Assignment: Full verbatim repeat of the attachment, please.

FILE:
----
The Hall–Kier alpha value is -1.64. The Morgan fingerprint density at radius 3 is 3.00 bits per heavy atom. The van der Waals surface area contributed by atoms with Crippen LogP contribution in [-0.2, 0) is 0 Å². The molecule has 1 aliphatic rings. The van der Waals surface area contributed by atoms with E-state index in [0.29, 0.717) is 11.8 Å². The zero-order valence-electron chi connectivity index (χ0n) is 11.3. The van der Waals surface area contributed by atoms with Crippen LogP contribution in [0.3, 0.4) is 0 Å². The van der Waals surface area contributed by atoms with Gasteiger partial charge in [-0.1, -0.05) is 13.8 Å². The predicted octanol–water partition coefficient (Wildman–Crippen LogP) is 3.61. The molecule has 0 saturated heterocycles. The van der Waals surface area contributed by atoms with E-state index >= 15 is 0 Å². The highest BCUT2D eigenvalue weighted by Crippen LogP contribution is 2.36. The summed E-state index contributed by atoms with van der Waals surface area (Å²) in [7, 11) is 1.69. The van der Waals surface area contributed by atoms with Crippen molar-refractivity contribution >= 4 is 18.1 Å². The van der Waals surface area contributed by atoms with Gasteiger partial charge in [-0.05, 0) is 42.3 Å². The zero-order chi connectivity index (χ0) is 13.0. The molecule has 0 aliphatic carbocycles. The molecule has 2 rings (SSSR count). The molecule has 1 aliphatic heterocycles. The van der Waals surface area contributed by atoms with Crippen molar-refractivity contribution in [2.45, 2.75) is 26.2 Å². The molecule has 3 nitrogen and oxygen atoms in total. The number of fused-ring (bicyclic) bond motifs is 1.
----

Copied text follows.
The Hall–Kier alpha value is -1.64. The Morgan fingerprint density at radius 3 is 3.00 bits per heavy atom. The van der Waals surface area contributed by atoms with Crippen LogP contribution in [-0.2, 0) is 0 Å². The molecule has 1 aliphatic rings. The van der Waals surface area contributed by atoms with E-state index in [0.29, 0.717) is 11.8 Å². The zero-order valence-electron chi connectivity index (χ0n) is 11.3. The van der Waals surface area contributed by atoms with Crippen LogP contribution in [0.3, 0.4) is 0 Å². The van der Waals surface area contributed by atoms with Gasteiger partial charge in [-0.1, -0.05) is 13.8 Å². The predicted octanol–water partition coefficient (Wildman–Crippen LogP) is 3.61. The molecule has 0 saturated heterocycles. The van der Waals surface area contributed by atoms with E-state index >= 15 is 0 Å². The highest BCUT2D eigenvalue weighted by Crippen LogP contribution is 2.36. The summed E-state index contributed by atoms with van der Waals surface area (Å²) in [7, 11) is 1.69. The van der Waals surface area contributed by atoms with Crippen molar-refractivity contribution >= 4 is 18.1 Å². The van der Waals surface area contributed by atoms with Gasteiger partial charge in [-0.05, 0) is 42.3 Å². The zero-order chi connectivity index (χ0) is 13.0. The molecule has 0 aliphatic carbocycles. The molecule has 2 rings (SSSR count). The molecule has 1 aliphatic heterocycles. The van der Waals surface area contributed by atoms with Crippen molar-refractivity contribution in [2.45, 2.75) is 26.2 Å². The molecule has 3 nitrogen and oxygen atoms in total. The number of fused-ring (bicyclic) bond motifs is 1.